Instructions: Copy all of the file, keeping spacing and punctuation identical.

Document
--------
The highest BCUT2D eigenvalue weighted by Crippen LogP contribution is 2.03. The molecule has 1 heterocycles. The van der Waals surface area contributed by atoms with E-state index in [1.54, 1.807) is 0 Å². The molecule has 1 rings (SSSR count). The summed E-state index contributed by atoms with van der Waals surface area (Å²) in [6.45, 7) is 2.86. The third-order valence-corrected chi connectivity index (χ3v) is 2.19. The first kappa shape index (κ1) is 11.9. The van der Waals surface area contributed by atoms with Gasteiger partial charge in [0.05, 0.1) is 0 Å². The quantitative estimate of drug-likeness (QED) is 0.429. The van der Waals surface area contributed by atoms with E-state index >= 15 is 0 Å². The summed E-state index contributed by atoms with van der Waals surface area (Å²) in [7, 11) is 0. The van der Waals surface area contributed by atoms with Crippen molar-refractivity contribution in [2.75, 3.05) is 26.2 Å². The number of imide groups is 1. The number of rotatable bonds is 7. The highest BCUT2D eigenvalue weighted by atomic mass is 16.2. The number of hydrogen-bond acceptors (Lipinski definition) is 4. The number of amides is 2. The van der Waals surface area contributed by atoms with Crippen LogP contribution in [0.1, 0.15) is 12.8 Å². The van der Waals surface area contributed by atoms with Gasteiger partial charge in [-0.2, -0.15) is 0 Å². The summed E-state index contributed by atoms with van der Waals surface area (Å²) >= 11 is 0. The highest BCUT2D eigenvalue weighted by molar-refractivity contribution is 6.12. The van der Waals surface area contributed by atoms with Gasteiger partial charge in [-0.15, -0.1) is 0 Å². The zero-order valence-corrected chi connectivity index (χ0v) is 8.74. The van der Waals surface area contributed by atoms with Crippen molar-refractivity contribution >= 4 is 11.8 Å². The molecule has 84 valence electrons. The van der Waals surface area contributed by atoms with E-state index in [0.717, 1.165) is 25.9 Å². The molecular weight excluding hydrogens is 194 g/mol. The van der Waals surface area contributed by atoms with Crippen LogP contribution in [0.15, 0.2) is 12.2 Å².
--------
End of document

The highest BCUT2D eigenvalue weighted by Crippen LogP contribution is 2.03. The molecule has 1 heterocycles. The van der Waals surface area contributed by atoms with E-state index in [1.54, 1.807) is 0 Å². The molecule has 1 rings (SSSR count). The summed E-state index contributed by atoms with van der Waals surface area (Å²) in [6.45, 7) is 2.86. The third-order valence-corrected chi connectivity index (χ3v) is 2.19. The first kappa shape index (κ1) is 11.9. The van der Waals surface area contributed by atoms with Gasteiger partial charge in [0.05, 0.1) is 0 Å². The quantitative estimate of drug-likeness (QED) is 0.429. The van der Waals surface area contributed by atoms with E-state index >= 15 is 0 Å². The summed E-state index contributed by atoms with van der Waals surface area (Å²) in [7, 11) is 0. The van der Waals surface area contributed by atoms with Crippen molar-refractivity contribution in [2.75, 3.05) is 26.2 Å². The number of imide groups is 1. The number of rotatable bonds is 7. The highest BCUT2D eigenvalue weighted by atomic mass is 16.2. The number of hydrogen-bond acceptors (Lipinski definition) is 4. The number of amides is 2. The van der Waals surface area contributed by atoms with Crippen LogP contribution in [0.1, 0.15) is 12.8 Å². The van der Waals surface area contributed by atoms with Gasteiger partial charge in [-0.2, -0.15) is 0 Å². The summed E-state index contributed by atoms with van der Waals surface area (Å²) >= 11 is 0. The highest BCUT2D eigenvalue weighted by molar-refractivity contribution is 6.12. The van der Waals surface area contributed by atoms with Gasteiger partial charge in [-0.15, -0.1) is 0 Å². The zero-order valence-corrected chi connectivity index (χ0v) is 8.74. The van der Waals surface area contributed by atoms with Crippen molar-refractivity contribution >= 4 is 11.8 Å². The molecule has 84 valence electrons. The van der Waals surface area contributed by atoms with E-state index in [0.717, 1.165) is 25.9 Å². The molecular weight excluding hydrogens is 194 g/mol. The van der Waals surface area contributed by atoms with Crippen LogP contribution in [0.15, 0.2) is 12.2 Å².